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Erectile Dysfunction in Men

Erectile Dysfunction in Men

Erectile Dysfunction in Men

Essentials of Diagnosis

The DSM-IV-TR criteria for the diagnosis of male erectile disorder (MED) are:

  1. Persistent or recurrent inability to attain, or to maintain until completion of sexual activity, an adequate erection.
  2. The disturbance causes marked distress or interpersonal difficulty.
  3. The erectile dysfunction is not better accounted for by another Axis I disorder (except another sexual dysfunction) and is not due exclusively to the direct physiological effect of a substance (e.g., a drug of abuse, a medication) or a general medical condition.

Again, MED should also be diagnosed according to subtypes: Generalized vs. situational; lifelong vs. acquired; due to psychological factors vs. due to combined factors.

General Considerations


The prevalence of problems with erections is 1–9% below the age of 40 years, increasing to as high as 20–40% after the age of 60 years. Major correlates of erectile problems include age, depression, smoking, diabetes, and hypertension

Causes

Major depressive disorder, social anxiety, and posttraumatic stress disorder may be associated with MED. Embarrassment and apprehension about possible erectile failure in the future after an initial episode of erectile failure are felt to be involved in the genesis of psychogenic erectile disorder. After an episode of failure, a negative cognitive set and unwitting self-distraction from erotic cues may perpetuate the problem.

A variety of disease including diabetes mellitus, multiple sclerosis, and hypogonadism may be associated with organic erectile problems. Various medications, (namely, antihypertensives and psychiatric) may be associated with erectile problems.

Signs & Symptoms

The major symptom of MED is the failure to obtain erections in a situation in which they were anticipated. This is usually accompanied by embarrassment, self-doubt, and loss of self-confidence..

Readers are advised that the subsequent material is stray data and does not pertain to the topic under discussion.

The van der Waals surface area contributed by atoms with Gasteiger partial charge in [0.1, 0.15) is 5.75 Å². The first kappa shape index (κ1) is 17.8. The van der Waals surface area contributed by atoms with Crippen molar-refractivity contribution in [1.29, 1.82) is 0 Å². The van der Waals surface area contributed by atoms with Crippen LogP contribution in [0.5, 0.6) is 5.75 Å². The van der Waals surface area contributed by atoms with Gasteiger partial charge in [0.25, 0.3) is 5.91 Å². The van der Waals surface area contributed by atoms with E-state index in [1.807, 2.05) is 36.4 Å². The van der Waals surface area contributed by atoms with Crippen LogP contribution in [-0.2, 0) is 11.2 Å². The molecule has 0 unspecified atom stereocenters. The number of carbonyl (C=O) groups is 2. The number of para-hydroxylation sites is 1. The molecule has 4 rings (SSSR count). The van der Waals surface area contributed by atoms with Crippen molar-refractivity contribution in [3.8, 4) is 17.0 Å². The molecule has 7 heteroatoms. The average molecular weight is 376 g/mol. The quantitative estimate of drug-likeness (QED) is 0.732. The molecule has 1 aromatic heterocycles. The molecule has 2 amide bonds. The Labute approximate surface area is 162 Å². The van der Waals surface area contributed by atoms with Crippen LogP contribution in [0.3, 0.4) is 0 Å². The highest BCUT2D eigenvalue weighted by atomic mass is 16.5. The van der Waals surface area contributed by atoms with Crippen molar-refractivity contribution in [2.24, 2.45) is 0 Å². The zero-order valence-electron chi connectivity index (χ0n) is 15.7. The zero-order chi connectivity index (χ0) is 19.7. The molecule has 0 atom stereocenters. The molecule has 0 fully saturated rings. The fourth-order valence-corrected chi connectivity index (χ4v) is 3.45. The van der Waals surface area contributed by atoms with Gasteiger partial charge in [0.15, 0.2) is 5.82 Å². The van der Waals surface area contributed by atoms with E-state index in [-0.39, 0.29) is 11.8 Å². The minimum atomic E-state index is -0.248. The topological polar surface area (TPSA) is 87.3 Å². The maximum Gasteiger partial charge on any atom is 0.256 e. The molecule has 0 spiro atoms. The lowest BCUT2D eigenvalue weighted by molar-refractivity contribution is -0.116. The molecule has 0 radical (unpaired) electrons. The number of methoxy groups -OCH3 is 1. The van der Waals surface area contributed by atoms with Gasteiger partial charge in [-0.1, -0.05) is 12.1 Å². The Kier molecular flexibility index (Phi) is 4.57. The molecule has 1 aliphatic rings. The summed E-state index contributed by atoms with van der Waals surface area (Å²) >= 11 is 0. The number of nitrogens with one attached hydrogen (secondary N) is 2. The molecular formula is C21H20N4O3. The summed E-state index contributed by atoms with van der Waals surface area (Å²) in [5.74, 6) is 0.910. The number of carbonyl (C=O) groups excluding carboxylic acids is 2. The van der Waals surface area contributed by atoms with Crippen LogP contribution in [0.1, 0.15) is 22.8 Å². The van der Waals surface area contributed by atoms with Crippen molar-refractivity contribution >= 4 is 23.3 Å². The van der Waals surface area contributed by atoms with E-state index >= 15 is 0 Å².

Laboratory Testing

Standard laboratory testing includes serum free testosterone and serum prolactin, especially if complaints of libido are also present. Other commonly ordered screening laboratory examinations include fasting glucose and lipids. Nocturnal penile tumescence (NPT) testing is sometimes used to differentiate psychogenic from organic impotence. Some clinicians have employed waking erections to erotic audiovisual material to try to distinguish between MED due to psychological factors and MED due to a general medical disorder. However, both of these procedures are used infrequently because of the lack of specificity. Evaluation of erection after intracavernosal injection of erectogenic drugs is sometimes used as a general screening procedure. However, the specificity of this procedure is also unclear. Specialized assessment of vascular function involves dynamic infusion cavernosography, duplex Doppler penile ultrasound, and arteriography. Specialized neurological testing might include dorsal nerve conduction latency and bulbocavernous reflex latency testing.

Course of Illness

Brief episodes of erectile failure in sexually inexperienced males frequently remit without intervention. A small number of cases of chronic psychogenic erectile dysfunction will remit without intervention.

Differential Diagnosis